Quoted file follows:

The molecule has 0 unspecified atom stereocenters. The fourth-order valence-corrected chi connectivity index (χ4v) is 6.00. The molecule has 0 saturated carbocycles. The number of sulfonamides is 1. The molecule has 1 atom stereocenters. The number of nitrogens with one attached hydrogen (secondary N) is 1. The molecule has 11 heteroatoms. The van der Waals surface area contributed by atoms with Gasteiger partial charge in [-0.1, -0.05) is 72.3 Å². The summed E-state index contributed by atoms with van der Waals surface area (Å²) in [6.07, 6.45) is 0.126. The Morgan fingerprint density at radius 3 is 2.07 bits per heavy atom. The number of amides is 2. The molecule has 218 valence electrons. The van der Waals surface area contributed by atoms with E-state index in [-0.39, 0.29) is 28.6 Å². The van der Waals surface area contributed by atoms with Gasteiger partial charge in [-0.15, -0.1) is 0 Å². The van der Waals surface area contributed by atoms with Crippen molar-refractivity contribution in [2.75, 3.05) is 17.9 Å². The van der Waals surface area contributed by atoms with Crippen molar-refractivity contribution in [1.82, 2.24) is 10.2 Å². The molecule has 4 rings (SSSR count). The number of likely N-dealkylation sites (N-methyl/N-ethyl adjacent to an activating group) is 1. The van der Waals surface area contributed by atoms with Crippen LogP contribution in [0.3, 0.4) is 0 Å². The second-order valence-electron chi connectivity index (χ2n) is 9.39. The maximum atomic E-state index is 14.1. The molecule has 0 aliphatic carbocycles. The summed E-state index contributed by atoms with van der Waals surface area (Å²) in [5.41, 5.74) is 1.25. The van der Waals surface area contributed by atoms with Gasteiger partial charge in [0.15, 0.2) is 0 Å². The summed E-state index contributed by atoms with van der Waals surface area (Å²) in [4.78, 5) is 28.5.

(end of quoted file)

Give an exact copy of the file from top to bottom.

The molecule has 0 unspecified atom stereocenters. The fourth-order valence-corrected chi connectivity index (χ4v) is 6.00. The molecule has 0 saturated carbocycles. The number of sulfonamides is 1. The molecule has 1 atom stereocenters. The number of nitrogens with one attached hydrogen (secondary N) is 1. The molecule has 11 heteroatoms. The van der Waals surface area contributed by atoms with Gasteiger partial charge in [-0.1, -0.05) is 72.3 Å². The summed E-state index contributed by atoms with van der Waals surface area (Å²) in [6.07, 6.45) is 0.126. The Morgan fingerprint density at radius 3 is 2.07 bits per heavy atom. The number of amides is 2. The molecule has 218 valence electrons. The van der Waals surface area contributed by atoms with E-state index in [-0.39, 0.29) is 28.6 Å². The van der Waals surface area contributed by atoms with Gasteiger partial charge in [-0.15, -0.1) is 0 Å². The van der Waals surface area contributed by atoms with Crippen molar-refractivity contribution in [2.75, 3.05) is 17.9 Å². The van der Waals surface area contributed by atoms with Crippen molar-refractivity contribution in [1.82, 2.24) is 10.2 Å². The molecule has 4 rings (SSSR count). The number of likely N-dealkylation sites (N-methyl/N-ethyl adjacent to an activating group) is 1. The van der Waals surface area contributed by atoms with Crippen LogP contribution in [0.3, 0.4) is 0 Å². The second-order valence-electron chi connectivity index (χ2n) is 9.39. The maximum atomic E-state index is 14.1. The molecule has 0 aliphatic carbocycles. The summed E-state index contributed by atoms with van der Waals surface area (Å²) in [5.41, 5.74) is 1.25. The van der Waals surface area contributed by atoms with Gasteiger partial charge in [0.15, 0.2) is 0 Å². The summed E-state index contributed by atoms with van der Waals surface area (Å²) in [4.78, 5) is 28.5.